Our four captains are the same, Nate Stanley on offense; OJ and Welch on defense; and then Brady Ross, special teams. Then on the injury front, Brady Reiff has practiced, started practicing last week, so I think he should be ready to go this week. Hankins was able to jump in and start working yesterday so we'll see how the week goes with him but I think he has a chance to be available, so we'll see where that all goes.

We are playing a team that's a Top-10 football team and certainly worthy of that. They are playing with great confidence and momentum. They come in here, they are really doing well, typical of any Penn State team we have played through the years. They are well-coached. They have good athletes, good players at every position, and you know, certainly very, very impressive in what they have done thus far.

I think maybe as impressive as anything right now, they graduated a tremendous player, competitor at the quarterback position, and this guy has jumped in and done a really nice job. That doesn't seem to be a big issue for them right now.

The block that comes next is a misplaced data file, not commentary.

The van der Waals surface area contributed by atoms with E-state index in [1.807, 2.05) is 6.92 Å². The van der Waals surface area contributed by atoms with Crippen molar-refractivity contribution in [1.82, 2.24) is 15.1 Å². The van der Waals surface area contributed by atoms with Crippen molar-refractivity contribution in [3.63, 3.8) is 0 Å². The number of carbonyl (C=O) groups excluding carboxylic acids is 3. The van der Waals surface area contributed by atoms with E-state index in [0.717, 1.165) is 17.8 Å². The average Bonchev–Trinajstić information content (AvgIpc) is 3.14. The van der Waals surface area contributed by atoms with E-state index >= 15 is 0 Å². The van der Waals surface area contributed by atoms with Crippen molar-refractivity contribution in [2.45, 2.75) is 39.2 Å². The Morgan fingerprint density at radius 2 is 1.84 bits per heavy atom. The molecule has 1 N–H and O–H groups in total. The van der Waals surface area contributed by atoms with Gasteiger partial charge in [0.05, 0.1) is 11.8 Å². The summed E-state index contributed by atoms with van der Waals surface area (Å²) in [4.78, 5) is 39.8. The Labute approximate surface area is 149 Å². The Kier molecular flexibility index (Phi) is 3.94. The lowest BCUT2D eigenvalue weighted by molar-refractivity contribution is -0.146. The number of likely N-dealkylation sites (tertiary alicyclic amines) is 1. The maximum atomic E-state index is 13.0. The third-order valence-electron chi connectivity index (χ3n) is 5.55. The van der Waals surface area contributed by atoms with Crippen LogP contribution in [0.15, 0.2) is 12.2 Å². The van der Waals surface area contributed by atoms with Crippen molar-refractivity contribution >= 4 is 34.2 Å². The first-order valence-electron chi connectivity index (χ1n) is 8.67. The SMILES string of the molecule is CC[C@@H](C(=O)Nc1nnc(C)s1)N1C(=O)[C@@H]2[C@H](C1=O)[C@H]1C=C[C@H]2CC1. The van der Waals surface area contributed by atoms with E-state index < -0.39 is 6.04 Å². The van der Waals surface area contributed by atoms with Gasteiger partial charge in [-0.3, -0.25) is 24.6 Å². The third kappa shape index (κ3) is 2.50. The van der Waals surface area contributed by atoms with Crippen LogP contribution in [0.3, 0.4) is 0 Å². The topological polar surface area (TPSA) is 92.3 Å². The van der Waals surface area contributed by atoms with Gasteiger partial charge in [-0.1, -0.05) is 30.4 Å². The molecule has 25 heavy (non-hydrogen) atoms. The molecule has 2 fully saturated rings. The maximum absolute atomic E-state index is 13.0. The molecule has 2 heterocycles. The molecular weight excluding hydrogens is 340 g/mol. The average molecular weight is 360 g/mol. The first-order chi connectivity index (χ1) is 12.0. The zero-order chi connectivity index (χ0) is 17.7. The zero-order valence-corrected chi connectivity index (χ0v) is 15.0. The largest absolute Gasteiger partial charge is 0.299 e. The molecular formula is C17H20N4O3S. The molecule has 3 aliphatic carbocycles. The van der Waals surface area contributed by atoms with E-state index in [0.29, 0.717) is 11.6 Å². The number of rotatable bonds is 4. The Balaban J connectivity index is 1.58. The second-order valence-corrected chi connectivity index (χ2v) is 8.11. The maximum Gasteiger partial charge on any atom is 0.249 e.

And then No. 1 is a very, very versatile, very dynamic home-run-kind-of-threat player, whether it's offensively or on special teams, so he's certainly somebody that's got our attention.

Then defensively they are playing extremely well and they have good players all three levels up front, middle and the secondary. So just as you would expect, they are a really good football team, very balanced, very strong. Run, pass, offensively or defensively and good on special teams.

So all that being said, it should be a great environment in Kinnick and we are looking forward to doing our best this week to get ready to take on a big challenge on Saturday night.

Q. Looking at the offensive line, the offensive struggles, what needs to improve this week? Penn State will probably look at the Michigan tape.
HEAD COACH KIRK FERENTZ: There's no one magic answer. We didn't play consistently enough. There are some good plays in there, certainly and didn't play consistently enough. The negative yardage plays are always going to affect you and part of that was our lack of execution, maybe part of that's Michigan, being a really athletic, aggressive defensive team but that being said, we are looking at the same kind of opponent this week.

Penn State has got great athletes and they play hard and can be very disruptive, too. We are going to have to hopefully have a little tighter plan maybe and be a little bit tighter with our technique and a little better, more cohesive in our play.

Q. Whether you're using three running backs, is it hard for them to find a rhythm in a game like that or for anybody?